Take a wild guess what the Daytona track was like. Answer: Rough! Florida had taken on a solid bit of rain in the days leading up to the race, so while the track looked smooth at first, the dirt underneath was soft, which led to huge ruts. Some riders commented on the general similarity to last weekend’s race in Indy due to the technical challenge. Lap times were over a minute, which still makes it the longest race in the Monster Energy Supercross Championship.
The night ended with a huge (literally—he’s lead was massive) win by Ryan Villopoto, but you already know that. The big story of event early centered on Dean Wilson. Let’s just forget Dean’s debut ride in 450SX for Chad Reed’s Discount Tire TwoTwo Motorsports team last week in Indy. He spent the week pounding out motos at Reedy’s house in Florida this week and showed up a whole new rider. He was the overall fastest 450 rider in practice (!) and won his heat race, then ran second for most of the main event. But then the difference between a 15-lap 250SX main and a 20 lap 450SX main reared its head—and Dean sunk like a stone through the final few laps. Still, a superb ride for Dean-O, who finished 7th, just holding off a charging Matt Goerke. There’s now no doubt Dean has the speed on the big bike.
Not much to report beyond that. The Daytona track was long and rough enough to really spread the field out up front. Villopoto’s lead was huge and Ken Roczen and Ryan Dungey never quite got into it down the stretch. Both of the Red Bull KTM teammates admitted that Wilson was hard to pass, and they expended quite a bit of energy making the passes happen. By then, they just hung on to the finish. Daytona is tough!
Broc Tickle is really starting to rally. His injuries and issues from early in the season are but a distant memory, and his rides at the last three events are easily the best of his 450SX career. And, really, that’s not a surprise because Broc has always been a rider who progresses slowly and steadily. After a career-high fifth last week in Indy, he bettered it with a fourth here. Just like Indy, Tickle said he didn’t feel great when the day began, but the team made good changes to the bike and he was ready when it counted. “I had confidence because I knew I could be good for the full twenty laps,” he said.
BTOSports.com KTM’s Andrew Short had a rough practice but made serious bike changes and turned it around for the night show. He won his semi and battle with Tickle for most of the main. Tickle got the drop on him, but Shorty held on for a season-best fifth.
Shorty’s teammate Matt Goerke has had a miserable season, but Daytona—a home race for the Florida native—provided some light at the end of the tunnel. He was in the top ten battle the whole way and took eighth. The real question now is if riders like Wilson and Goerke just found Daytona to work with their proficiency on rough tracks, or if this is a sign of more strong rides to come.
Honda was hoping for a big night at the event it sponsors, but things didn’t go the right way for the red riders. Justin Barcia—back in action after missing two races with a knee injury—was battling Malcolm Stewart for a top five spot and they came together and both went down. Stewart’s radiator was smashed in the deal and his night was over, and Barcia lost of ton of spots. Worse yet, GEICO Honda’s Eli Tomac took a big digger in practice, then got up and crashed again, ending his night. According to a team statement, Tomac reaggravated his shoulder injury from earlier in the season—we’ll try to get more info out of that camp this week.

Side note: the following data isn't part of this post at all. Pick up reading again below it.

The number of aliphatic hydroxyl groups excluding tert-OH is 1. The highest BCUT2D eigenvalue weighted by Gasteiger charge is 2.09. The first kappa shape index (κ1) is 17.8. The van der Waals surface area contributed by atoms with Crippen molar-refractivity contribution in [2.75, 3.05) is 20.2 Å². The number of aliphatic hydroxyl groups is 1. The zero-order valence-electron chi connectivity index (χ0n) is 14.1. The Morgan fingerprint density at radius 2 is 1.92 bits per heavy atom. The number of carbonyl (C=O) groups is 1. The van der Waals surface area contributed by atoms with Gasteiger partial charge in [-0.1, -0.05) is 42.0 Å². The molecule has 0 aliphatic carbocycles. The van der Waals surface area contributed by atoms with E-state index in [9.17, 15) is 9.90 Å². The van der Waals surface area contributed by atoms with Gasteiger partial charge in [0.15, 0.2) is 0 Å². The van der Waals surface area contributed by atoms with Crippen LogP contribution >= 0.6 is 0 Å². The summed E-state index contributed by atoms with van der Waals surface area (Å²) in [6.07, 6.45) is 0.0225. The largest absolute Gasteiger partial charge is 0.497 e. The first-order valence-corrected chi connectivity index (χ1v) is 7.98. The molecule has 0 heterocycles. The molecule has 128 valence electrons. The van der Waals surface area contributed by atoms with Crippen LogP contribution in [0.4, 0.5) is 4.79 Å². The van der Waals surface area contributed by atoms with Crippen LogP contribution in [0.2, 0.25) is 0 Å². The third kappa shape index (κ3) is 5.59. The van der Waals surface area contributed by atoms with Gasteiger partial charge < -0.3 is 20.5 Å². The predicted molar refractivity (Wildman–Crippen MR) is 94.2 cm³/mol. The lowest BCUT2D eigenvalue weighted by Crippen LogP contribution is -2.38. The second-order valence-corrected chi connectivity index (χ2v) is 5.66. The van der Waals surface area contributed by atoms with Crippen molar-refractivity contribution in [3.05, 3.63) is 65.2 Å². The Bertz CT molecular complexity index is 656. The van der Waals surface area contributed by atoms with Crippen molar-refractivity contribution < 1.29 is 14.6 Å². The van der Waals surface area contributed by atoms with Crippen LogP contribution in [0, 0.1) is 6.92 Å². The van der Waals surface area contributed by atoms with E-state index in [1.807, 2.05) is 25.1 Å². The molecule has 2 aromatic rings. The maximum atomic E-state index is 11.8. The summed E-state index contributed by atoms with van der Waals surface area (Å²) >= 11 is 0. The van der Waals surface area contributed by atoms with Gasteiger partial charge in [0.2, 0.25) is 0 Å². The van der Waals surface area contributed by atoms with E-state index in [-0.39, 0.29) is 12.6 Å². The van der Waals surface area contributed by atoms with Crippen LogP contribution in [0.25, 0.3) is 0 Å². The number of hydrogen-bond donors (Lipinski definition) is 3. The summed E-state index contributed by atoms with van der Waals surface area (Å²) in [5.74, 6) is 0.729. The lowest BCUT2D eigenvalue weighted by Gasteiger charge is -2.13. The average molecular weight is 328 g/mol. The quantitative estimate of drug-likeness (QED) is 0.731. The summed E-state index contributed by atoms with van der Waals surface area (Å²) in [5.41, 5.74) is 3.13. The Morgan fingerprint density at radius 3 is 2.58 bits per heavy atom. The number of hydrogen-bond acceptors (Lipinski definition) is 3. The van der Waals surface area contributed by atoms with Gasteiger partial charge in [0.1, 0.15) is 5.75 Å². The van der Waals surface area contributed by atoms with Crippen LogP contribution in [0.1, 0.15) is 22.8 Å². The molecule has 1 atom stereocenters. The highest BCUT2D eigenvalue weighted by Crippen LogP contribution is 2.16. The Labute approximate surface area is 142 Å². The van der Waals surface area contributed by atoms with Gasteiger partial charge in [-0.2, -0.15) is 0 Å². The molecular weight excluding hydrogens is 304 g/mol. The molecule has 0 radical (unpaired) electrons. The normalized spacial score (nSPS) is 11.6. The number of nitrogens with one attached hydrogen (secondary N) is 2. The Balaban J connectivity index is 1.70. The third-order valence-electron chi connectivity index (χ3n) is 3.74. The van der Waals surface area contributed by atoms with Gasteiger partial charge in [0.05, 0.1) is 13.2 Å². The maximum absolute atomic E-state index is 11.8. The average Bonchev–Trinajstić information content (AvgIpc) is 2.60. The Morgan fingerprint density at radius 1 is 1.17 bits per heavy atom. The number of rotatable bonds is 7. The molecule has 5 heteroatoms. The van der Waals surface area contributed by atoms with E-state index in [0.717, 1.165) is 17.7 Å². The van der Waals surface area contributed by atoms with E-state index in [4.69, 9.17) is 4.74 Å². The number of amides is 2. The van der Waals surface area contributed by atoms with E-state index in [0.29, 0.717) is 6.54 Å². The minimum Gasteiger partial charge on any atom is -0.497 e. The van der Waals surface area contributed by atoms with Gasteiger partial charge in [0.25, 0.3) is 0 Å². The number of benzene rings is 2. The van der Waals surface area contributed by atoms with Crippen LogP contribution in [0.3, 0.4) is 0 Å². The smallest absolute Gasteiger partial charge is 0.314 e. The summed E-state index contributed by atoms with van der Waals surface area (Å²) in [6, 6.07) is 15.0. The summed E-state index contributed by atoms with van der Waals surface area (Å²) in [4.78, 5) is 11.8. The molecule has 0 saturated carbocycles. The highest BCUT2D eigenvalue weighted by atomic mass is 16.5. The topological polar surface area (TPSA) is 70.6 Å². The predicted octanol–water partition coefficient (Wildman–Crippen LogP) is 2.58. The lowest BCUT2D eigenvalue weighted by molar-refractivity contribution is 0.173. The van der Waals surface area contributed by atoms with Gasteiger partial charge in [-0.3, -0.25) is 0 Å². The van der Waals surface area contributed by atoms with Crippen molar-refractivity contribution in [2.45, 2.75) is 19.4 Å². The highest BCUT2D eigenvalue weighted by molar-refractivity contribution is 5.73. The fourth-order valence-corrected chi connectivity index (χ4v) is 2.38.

Malcolm was very fast on his 450, but this was a one-race deal and you won’t see him again until 250SX West resumes in April. He brought a freshened up practice bike down to the track in his pickup and pitted out of the factory Honda Muscle Milk semi—which made it even crazier when you consider he had the run in with Barcia, his one-night-only pit partner!
If it wasn’t for bad luck the Stewart brothers wouldn’t have any luck at all. James Stewart had a collision with Mike Alessi in the first turn and emerged with a dented exhaust header—which his publicist Greg Hatton referred to as the “power reducer.” He stopped in the pits for a chance and found himself way back, and finished 18th. He did ride well though and actually held Villopoto at bay from lapping him for most of the race—although Villopoto did lose a little time with a brief tip over. Stew’s been fast the last few weeks but the results haven’t showed it.
On the other end, red riders Wil Hahn (GEICO Honda) and Honda Muscle Milk fill in Cole Seely logged solid rides. Hahn had a bad start but was strong down the stretch for sixth. Seely was in a battle for most of the race with JGR Toyota/Yamaha teammates Justin Brayton and Josh Grant, but ended up just outside of the top ten in 11th. The JGR boys, Brayton and Grant, went 9th and 10th, respectively.
After a so-so start to the season, Blake Baggett says he changed everything—everything—for this race, including even his handlebar and footpeg positioning. He also worked hard on starts. He said the revised setup felt even better on the California test track than it did in Daytona, so he thinks it will work well for him going forward. He absolutely crushed the field in Daytona, but Blake is always super fast on the rough circuit. Carrying the momentum forward to Detroit this week will tell the story of his season.
Small, tiny, but significant sign of life for Yamalube Star Racing Yamaha’s Jeremy Martin, who has had a horrible season so far. After two DNQs and a 19th last week at Indianapolis, he holeshot his heat race, and while he didn’t have the pace of the Monster Energy/Pro Circuit Kawasaki dominators (Cianciarulo and Davalos in this case), he was better than he has been. Martin didn’t get a great start in the main but bulled his way forward, ultimately passing GEICO Honda’s Matt Bisceglia late to snag sixth.